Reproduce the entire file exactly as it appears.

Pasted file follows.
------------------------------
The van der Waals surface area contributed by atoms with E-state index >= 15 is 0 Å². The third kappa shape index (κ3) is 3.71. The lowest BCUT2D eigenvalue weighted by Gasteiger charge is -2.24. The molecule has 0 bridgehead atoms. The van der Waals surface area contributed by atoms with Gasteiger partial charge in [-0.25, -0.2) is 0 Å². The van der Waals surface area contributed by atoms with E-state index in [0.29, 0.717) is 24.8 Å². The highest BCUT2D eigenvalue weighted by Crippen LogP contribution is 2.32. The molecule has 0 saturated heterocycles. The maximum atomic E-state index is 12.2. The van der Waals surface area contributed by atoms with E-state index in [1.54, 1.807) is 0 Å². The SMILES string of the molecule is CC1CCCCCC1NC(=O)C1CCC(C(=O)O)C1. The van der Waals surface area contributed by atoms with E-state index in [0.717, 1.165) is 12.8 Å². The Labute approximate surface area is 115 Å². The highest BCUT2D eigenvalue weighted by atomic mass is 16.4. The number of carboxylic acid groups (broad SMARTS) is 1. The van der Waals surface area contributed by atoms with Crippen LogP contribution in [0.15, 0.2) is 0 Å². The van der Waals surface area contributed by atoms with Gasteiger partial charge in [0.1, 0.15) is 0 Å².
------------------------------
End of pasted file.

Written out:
The van der Waals surface area contributed by atoms with E-state index >= 15 is 0 Å². The third kappa shape index (κ3) is 3.71. The lowest BCUT2D eigenvalue weighted by Gasteiger charge is -2.24. The molecule has 0 bridgehead atoms. The van der Waals surface area contributed by atoms with Gasteiger partial charge in [-0.25, -0.2) is 0 Å². The van der Waals surface area contributed by atoms with E-state index in [0.29, 0.717) is 24.8 Å². The highest BCUT2D eigenvalue weighted by Crippen LogP contribution is 2.32. The molecule has 0 saturated heterocycles. The maximum atomic E-state index is 12.2. The van der Waals surface area contributed by atoms with E-state index in [1.54, 1.807) is 0 Å². The SMILES string of the molecule is CC1CCCCCC1NC(=O)C1CCC(C(=O)O)C1. The van der Waals surface area contributed by atoms with E-state index in [0.717, 1.165) is 12.8 Å². The Labute approximate surface area is 115 Å². The highest BCUT2D eigenvalue weighted by atomic mass is 16.4. The number of carboxylic acid groups (broad SMARTS) is 1. The van der Waals surface area contributed by atoms with Crippen LogP contribution in [0.15, 0.2) is 0 Å². The van der Waals surface area contributed by atoms with Gasteiger partial charge in [0.1, 0.15) is 0 Å².